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Tuesday, January 15, 2008

Australia vs India Third Test: The Focus is Now on Cricket

A lot have been written on the controversial Sydney test over the last one week. There were matters, both on and off the field, which kept the focus of media out of cricket. Well, with India dropping their charge against Brad Hogg, ICC’s appointment of two new umpires replacing Bucknor and Benson, and ICC allowing Harbhajan Singh pending his appeal against three-est ban, the situation has come under control.

Australian vs India third test is going to be started within few hours. India is now down 0-2 in the series and they have no option expect win in the last two tests. Now, ahead of the Perth test, it seems that focus has come to cricket and players are expected to be in right spirit this time around.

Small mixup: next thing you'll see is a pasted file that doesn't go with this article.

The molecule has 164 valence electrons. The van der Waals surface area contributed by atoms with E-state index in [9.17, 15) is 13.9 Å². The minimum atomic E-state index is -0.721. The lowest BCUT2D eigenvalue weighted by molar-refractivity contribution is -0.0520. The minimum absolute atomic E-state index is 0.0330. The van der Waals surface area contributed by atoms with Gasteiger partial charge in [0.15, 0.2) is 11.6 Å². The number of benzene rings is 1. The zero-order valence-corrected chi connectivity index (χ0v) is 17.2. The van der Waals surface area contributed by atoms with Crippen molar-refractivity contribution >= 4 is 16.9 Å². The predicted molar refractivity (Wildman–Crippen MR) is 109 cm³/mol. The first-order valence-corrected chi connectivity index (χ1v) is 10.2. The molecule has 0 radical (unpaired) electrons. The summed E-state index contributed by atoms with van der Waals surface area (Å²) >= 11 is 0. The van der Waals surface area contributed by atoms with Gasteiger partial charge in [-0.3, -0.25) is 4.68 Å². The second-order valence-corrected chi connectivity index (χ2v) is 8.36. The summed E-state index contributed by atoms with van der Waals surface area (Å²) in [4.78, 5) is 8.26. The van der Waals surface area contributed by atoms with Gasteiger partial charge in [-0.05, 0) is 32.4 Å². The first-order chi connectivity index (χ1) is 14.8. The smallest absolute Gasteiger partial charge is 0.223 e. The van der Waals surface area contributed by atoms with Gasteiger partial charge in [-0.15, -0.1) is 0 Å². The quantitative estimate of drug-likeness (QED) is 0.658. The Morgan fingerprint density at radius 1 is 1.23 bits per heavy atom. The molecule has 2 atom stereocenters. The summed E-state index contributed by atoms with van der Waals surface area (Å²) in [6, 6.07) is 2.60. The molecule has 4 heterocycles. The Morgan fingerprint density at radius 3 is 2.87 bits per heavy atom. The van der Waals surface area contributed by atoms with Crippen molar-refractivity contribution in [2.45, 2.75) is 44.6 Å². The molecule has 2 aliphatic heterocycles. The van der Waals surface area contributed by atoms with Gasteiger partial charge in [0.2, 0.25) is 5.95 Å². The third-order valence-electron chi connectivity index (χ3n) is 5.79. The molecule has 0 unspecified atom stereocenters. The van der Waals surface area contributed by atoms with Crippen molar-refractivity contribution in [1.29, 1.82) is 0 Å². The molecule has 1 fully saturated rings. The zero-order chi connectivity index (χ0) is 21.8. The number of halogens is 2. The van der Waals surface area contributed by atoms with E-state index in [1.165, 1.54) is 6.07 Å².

BBC reported:

After gathering again in Perth, the players had a "get-everything-out-in-the-open" meeting, said Ponting, and vowed to brush up on any areas where they thought their behaviour was below par.

More than anything else, they were just looking forward to retaking the field.

India has to win both the test remaining in the four match test series. Australian vs India Perth test is now the center of whole cricket world. No body wants to see any more humiliating controversies on the cricket field. Rather, it has been a common expectation of all to have an exciting match in Perth.

1 comment:

  1. A fair resolution: 1) declare the second test between Australia and India played at Sydney during January 2 – 6, 2008 to be NULL and VOID on legal grounds, 2) cancel the ban on Harbhajan Singh, but punish him along with Andrew Symonds, Michael Clark and Brad Hogg for conduct unbecoming of players of test cricket, and of representatives of their countries.